1954, the year in which the Balanchine version of the ballet was first staged, was also the year that the first complete recording - in mono sound - appeared on Mercury Records. It was performed by the Minneapolis Symphony Orchestra, conducted by Antal Dorati, who years later went on to record it complete twice more with other orchestras, on Mercury Records in 1962 and on Philips Records in 1975 respectively. These later recordings were both made in stereo. Some have hailed the 1975 recording, featuring the Amsterdam Concertgebouw Orchestra, as the finest ever made of the complete ballet.[3] It also is faithful to the score in employing a boys choir in the Waltz of the Snowflakes. Many other recordings use an adult or mixed choir. Mercury Records is a record label currently headquartered in the UK, and is a subsidiary of Universal Music Group. ... The Minnesota Orchestra is an American orchestra. ... Antal Dor ti (April 9, 1906 - November 13, 1988) was a conductor and composer. ... Philips Records is a record label that was founded by Dutch electronics giant Philips. ... The Royal Concertgebouw Orchestra (Koninklijk Concertgebouworkest in Dutch) is the best known and most respected orchestra in the Netherlands, and is generally considered to be among the worlds finest. ...

In 1956, the conductor Artur Rodzinski made a complete recording of the ballet on stereo master tapes for Westminster Records, but because stereo was not possible on the LP format in 1956, the ballet was issued in stereo on magnetic tape, and only a mono LP set was issued. (Recently, the Rodzinski performance was issued in stereo on CD.) Artur Rodzinski (January 1, 1892 - November 27, 1958) was a Polish conductor. ... This article is about the spacecraft and the mission. ... Westminster Records was an American classical music record label. ... Compact audio cassette Magnetic tape is a non-volatile storage medium consisting of a magnetic coating on a thin plastic strip. ... CD may stand for: Compact Disc Canadian Forces Decoration Cash Dispenser (at least used in Japan) CD LPMud Driver Centrum-Demokraterne (Centre Democrats of Denmark) Certificate of Deposit České Dráhy (Czech Railways) Chad (NATO country code) Chalmers Datorförening (computer club of the Chalmers University of Technology) a 1960s...

In 1958, the first stereo LP of the complete ballet, with Ernest Ansermet conducting the Orchestre de la Suisse Romande, appeared on Decca Records in the UK and London Records in the U.S.. And with the advent of the stereo era coinciding with the growing popularity of the complete ballet, many other complete recordings of it have been made over the last 30 years. Notable conductors who have done so include Maurice Abravanel, Andre Previn, Valery Gergiev, Mariss Jansons, Seiji Ozawa, Richard Bonynge, Semyon Bychkov and Gennadi Rozhdestvensky. Ernest Alexandre Ansermet (November 11, 1883 – February 20, 1969) was a Swiss conductor. ... The Orchestre de la Suisse Romande (Orchestra of French-speaking Switzerland, OSR) was founded in 1918 by Ernest Ansermet. ... It has been suggested that Decca Music Group be merged into this article or section. ... London Records is a record label headquartered in the United Kingdom, originally marketing records in the United States, Canada and Latin America from 1947 through the 1980s. ... Maurice Abravanel, (January 6, 1903 – September 22, 1993), was a Greek-born Swiss conductor. ... Andr Previn (born April 6, 1929) is a prominent pianist, orchestral conductor, and composer. ... Valery Gergiev Valery Abisalovich Gergiev, Russian: Вале́рий Абиса́лович Ге́ргиев (born 1953) is a Russian conductor and opera company director. ... Mariss Jansons (born 1943) is a prominent Latvian conductor. ... Seiji Ozawa , born September 1, 1935) is a Japanese conductor. ... Richard Bonynge (born September 29, 1930) is an Australian conductor. ... Semyon Bychkov (born November 30, 1952 in Leningrad (now St Petersburg)) is a Russian conductor. ... Gennady Rozhdestvensky (Генна́дий Рожде́ственский) (born 1931) is a Russian conductor. ...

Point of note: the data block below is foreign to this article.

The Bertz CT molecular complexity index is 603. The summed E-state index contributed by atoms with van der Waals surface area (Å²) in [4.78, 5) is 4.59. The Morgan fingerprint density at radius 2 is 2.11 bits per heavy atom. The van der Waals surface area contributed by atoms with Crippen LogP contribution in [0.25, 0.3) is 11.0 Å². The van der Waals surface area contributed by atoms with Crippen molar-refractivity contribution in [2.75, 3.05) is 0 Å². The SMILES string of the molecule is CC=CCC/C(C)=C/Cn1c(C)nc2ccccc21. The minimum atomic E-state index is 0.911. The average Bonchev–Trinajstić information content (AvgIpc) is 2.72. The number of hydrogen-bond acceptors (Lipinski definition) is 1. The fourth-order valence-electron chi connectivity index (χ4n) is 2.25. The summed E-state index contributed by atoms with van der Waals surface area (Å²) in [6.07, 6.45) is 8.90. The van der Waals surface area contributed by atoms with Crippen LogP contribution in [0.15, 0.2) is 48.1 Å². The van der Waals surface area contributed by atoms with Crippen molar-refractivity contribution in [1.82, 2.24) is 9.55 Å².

The soundtrack of the 1977 Baryshnikov television production, conducted by Kenneth Schermerhorn, was issued in stereo on a CBS Masterworks 2 LP-set, but it has not appeared on CD. (The 78-minute soundtrack would today fit quite easily onto one CD.) The LP soundtrack recording was, for a time, the only stereo album of the Baryshnikov Nutcracker available, since the show was originally telecast only in mono, and it was not until recently that it began to be telecast with stereo sound. Kenneth Dewitt Schermerhorn (November 20, 1929 – April 18, 2005) was an American composer and orchestra conductor. ... This article is about the spacecraft and the mission. ... CBS Masterworks Records was a subsidiary of CBS Records, producing classical and spoken-word releases as well as Broadway albums. ...